The Securities & Exchange Commission (SEC), concerned about the exponential growth of hyper-frequency trading, announced on Tuesday, Aug. 4, that it was considering a ban on one form of this activity, known as flash trading. But it has said nothing about an even bigger element of high-frequency trading, known as co-location, even as the New York Stock Exchange (NYSE) is building two new facilities to house such traders.
High-frequency trading is a catchall description of several different approaches to stock-trading that capitalize on the blinding speed of supercomputers in analyzing and responding to market data. The owners of these supercomputers, investment firms such as Goldman Sachs and Citadel Investment in Chicago, employ special proprietary algorithms to interpret the data and execute transactions all in less time than it takes a human to conjure a thought. Already, various forms of high-frequency trading, taken together, account for more than half of all trading now taking place in the U.S. Critics say the practice can raise the cost of trading for typical investors and contributes to market volatility.
Here's how firms capitalize on one aspect of high-frequency trading known as co-location: after paying a fee to an exchange, firms are allowed to co-locate, i.e., rent server space within or near the NYSE or another exchange's computer servers to get access to trading statistics faster just milliseconds faster than competing investors. This is just one of the techniques that have come to light in recent weeks as the result of a paper by Sal Arnuk and Joseph Saluzza, co-founders of Themis Trading.
About 130 NYSE clients use its co-location services, according to the NYSE website, where the service is marketed as something of an advantage "when proximity to the market can give your business model a competitive edge." That edge can translate into huge profits for high-frequency-trading firms like Goldman Sachs, which, according to Bloomberg, made more than $100 million in trading revenue on a record 46 separate days during the second quarter, or 71% of the time partly thanks to high-frequency trading.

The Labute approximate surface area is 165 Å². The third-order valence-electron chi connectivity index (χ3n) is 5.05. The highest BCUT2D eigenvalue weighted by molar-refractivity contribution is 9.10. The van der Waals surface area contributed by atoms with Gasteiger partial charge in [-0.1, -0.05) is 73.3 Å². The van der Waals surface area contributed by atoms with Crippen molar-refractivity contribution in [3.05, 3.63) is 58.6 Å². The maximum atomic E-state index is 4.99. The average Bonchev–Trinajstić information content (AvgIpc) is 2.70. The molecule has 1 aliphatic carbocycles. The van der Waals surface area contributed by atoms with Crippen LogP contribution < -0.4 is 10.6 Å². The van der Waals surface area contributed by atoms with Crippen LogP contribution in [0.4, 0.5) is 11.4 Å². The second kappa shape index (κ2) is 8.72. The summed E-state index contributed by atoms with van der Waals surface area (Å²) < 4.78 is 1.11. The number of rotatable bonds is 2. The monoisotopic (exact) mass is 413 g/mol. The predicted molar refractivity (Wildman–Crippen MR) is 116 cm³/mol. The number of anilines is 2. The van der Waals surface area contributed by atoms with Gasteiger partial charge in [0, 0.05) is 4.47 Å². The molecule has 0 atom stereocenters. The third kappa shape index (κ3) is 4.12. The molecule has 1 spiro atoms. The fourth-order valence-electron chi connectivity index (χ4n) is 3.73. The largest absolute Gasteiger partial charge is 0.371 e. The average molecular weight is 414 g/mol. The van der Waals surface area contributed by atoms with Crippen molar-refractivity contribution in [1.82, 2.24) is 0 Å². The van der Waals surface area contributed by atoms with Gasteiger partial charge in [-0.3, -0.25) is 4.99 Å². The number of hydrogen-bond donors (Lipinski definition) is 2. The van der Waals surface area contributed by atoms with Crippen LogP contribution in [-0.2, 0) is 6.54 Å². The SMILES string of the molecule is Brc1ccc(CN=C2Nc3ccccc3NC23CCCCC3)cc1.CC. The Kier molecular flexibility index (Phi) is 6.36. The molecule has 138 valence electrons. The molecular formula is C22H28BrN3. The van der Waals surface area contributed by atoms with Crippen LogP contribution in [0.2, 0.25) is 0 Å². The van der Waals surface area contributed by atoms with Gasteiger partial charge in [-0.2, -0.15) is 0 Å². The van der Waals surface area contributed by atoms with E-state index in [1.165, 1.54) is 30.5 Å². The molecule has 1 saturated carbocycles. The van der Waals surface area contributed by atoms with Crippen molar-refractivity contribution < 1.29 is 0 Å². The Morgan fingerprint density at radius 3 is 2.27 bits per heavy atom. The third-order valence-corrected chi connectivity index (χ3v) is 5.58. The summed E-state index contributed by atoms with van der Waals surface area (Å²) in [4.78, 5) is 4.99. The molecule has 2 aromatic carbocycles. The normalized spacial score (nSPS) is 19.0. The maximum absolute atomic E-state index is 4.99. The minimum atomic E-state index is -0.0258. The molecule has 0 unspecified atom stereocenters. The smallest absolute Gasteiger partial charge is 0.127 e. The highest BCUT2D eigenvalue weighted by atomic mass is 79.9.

"All of them have the ability to execute at lightning speed, and the closer their computers are to the ultimate destinations, i.e. exchanges, the more of an advantage they have," says Arnuk, whose paper began circulating several months ago, setting Wall Street abuzz.
But Arnuk also asserts that co-location gives firms that can afford to do it an unfair advantage, because the exchange is "offering them things that the general investor does not get." (Firms pay for the server space they use: as little as $50,000 a year, but as much as $500,000 a month to co-locate at the NYSE and other exchanges, says Murray White, senior vice president of global technologies at the exchange.)
Partha Mohanram, a professor of accounting at Columbia University and an expert on financial disclosure, agrees that firms that co-locate are at a huge advantage because as exchanges are charging for the service, it can't be considered equal access, even if the service is being offered to everyone. "To say that all high-frequency trading is bad and should be banned is an overreaction, but if preferred access is being sold, that is a problem that should be addressed," he says.
While critics of co-location cry foul, reps from the NYSE say co-location is common and fair and that all exchanges charge for similar services. The exchange doesn't consider it special access because any firm that wants to can pay the fee and co-locate. Furthermore, firms that co-locate aren't at much of an advantage if they don't know how to program their computers with the algorithms that will ultimately keep them ahead of the crowd.
"Fast doesn't help if your algo isn't being optimized," White says. "In fact, we've taken great pains in our new global data centers to make sure that we've preserved fair access to all members."
One thing the exchange is not doing is telling the public just who it is that uses the exchange's special access to conduct high-frequency trades. The NYSE plans to keep secret the small group of investment firms that collectively make what could be billions of dollars a year off their special access.
And while there has always been some level of special access at the NYSE in the form of trading members who could do more than other firms, the big difference is that that list is public. The NYSE's push to keep the list of firms using co-location services private continues to keep what some consider a shady practice even more in the shadows.
And the secret list of users is sure to grow: the massive new U.S. data center, created because "co-location space has gotten pretty scarce," White says, is set to open next year in Mahwah, N.J. Another is planned to open next year in the U.K. just outside London. (Though the new facilities will be far from the NYSE headquarters on Wall Street, it's proximity to the exchange servers that matters to traders, and those servers will surely be at the new sites.)
Other observers argue that there's no way to regulate the markets so that some firms won't have some sort of advantage. "The idea that everyone would get the exact same information at the exact same time is a silly idea," says Nina Mehta, senior editor at Trader's Magazine. "(You) just can't do that."
Still, Arnuk says the problem isn't resolved so long as exchanges are making markets more opaque and multi-tiered than ever. "If small investors and if long-term investors and by long-term investors, I mean longer than a few seconds if long-term investors don't have confidence that they're on [a level] playing field with giant supercomputers ... How are they going to feel about owning equities? That's the real scare."